Are you an agent selling Medicare who’s looking to learn more about AHIP certification? Read our post about the process. AEP is the most crucial time of the year for Medicare agents. If you’re already registered as a Ritter agent, utilize our Ritter Certification Center to find which compliance trainings carriers accept and additional certification requirements that may be required from specific carriers.

Getting Appointed with Under-65 Carriers Overview

If you’ve chosen to add Affordable Care Act (ACA) products to your portfolio, you’ll want to make sure that you’re ready-to-sell before the Open Enrollment Period (OEP) which begins annually on November 1! We’d recommend completing certification requirements and contracting with any new under-65 products you’d like to offer for the upcoming plan year by September.

Certifying to Sell ACA Plans

To sell ACA products, you’ll need to take the Federally Facilitated Marketplace (FFM) certification each year, if you’re selling in federal exchange states, and/or state-based exchange certifications, if you’re selling in states not on the federal exchange. Unlike AHIP, the FFM certification is free. Additionally, unlike with Medicare products, carrier certifications are typically not required for selling ACA plans.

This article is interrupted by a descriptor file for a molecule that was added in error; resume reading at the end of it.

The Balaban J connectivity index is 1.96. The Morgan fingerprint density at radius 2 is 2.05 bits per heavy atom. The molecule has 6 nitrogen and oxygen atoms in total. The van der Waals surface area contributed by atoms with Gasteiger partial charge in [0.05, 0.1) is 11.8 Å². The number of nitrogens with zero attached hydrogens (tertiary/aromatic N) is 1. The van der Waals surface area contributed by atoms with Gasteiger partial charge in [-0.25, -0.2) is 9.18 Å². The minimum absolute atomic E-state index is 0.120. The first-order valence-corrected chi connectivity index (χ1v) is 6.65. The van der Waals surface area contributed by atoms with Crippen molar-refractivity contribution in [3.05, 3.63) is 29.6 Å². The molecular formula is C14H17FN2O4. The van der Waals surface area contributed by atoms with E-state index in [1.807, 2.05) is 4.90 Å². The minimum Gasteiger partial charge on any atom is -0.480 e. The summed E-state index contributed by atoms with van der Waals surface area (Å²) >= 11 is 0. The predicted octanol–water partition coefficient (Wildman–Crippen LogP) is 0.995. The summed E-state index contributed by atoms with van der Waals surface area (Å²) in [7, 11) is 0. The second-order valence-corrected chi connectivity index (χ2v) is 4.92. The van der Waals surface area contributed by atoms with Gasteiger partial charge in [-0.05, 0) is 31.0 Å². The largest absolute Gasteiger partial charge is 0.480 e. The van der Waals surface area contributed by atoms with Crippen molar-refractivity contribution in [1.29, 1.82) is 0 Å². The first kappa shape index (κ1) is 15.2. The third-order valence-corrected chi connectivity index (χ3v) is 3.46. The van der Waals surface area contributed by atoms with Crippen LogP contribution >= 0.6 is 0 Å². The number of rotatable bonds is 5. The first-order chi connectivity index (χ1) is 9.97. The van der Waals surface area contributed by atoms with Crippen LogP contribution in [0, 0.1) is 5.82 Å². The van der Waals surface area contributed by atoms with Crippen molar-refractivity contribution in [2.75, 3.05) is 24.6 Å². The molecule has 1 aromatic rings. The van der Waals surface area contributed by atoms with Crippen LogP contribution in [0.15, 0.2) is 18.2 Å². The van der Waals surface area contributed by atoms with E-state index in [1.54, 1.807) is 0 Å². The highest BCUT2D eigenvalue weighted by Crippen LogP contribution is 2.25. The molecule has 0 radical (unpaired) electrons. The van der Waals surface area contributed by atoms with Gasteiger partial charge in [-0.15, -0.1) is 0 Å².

When you’re ready, you can sign in through the CMS portal and complete the steps for training on the Agent Broker Registration Status page. It’s important to know that certifying can affect initial and renewal commissions, depending on the carrier.